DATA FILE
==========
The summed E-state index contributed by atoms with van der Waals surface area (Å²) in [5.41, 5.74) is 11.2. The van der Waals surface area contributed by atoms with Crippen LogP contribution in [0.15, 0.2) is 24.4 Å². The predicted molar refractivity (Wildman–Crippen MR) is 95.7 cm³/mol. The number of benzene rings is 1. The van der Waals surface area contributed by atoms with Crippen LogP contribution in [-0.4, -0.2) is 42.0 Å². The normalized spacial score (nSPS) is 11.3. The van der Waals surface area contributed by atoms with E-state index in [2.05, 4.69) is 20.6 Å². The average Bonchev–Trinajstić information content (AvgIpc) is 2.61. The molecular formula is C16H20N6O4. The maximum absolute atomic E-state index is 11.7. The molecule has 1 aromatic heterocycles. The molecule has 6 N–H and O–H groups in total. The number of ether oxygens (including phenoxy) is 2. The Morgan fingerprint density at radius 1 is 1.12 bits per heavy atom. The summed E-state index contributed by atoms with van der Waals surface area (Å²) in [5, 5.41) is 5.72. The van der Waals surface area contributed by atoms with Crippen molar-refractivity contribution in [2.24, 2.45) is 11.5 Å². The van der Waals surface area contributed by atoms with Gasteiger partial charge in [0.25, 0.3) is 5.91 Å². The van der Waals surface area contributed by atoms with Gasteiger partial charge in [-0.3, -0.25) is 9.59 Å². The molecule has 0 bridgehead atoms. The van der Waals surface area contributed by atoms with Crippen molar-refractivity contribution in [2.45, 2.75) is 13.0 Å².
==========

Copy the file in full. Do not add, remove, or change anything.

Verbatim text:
The summed E-state index contributed by atoms with van der Waals surface area (Å²) in [5.41, 5.74) is 11.2. The van der Waals surface area contributed by atoms with Crippen LogP contribution in [0.15, 0.2) is 24.4 Å². The predicted molar refractivity (Wildman–Crippen MR) is 95.7 cm³/mol. The number of benzene rings is 1. The van der Waals surface area contributed by atoms with Crippen LogP contribution in [-0.4, -0.2) is 42.0 Å². The normalized spacial score (nSPS) is 11.3. The van der Waals surface area contributed by atoms with E-state index in [2.05, 4.69) is 20.6 Å². The average Bonchev–Trinajstić information content (AvgIpc) is 2.61. The molecular formula is C16H20N6O4. The maximum absolute atomic E-state index is 11.7. The molecule has 1 aromatic heterocycles. The molecule has 6 N–H and O–H groups in total. The number of ether oxygens (including phenoxy) is 2. The Morgan fingerprint density at radius 1 is 1.12 bits per heavy atom. The summed E-state index contributed by atoms with van der Waals surface area (Å²) in [5, 5.41) is 5.72. The van der Waals surface area contributed by atoms with Crippen molar-refractivity contribution in [2.24, 2.45) is 11.5 Å². The van der Waals surface area contributed by atoms with Gasteiger partial charge in [0.25, 0.3) is 5.91 Å². The van der Waals surface area contributed by atoms with Gasteiger partial charge in [-0.3, -0.25) is 9.59 Å². The molecule has 0 bridgehead atoms. The van der Waals surface area contributed by atoms with Crippen molar-refractivity contribution in [2.45, 2.75) is 13.0 Å².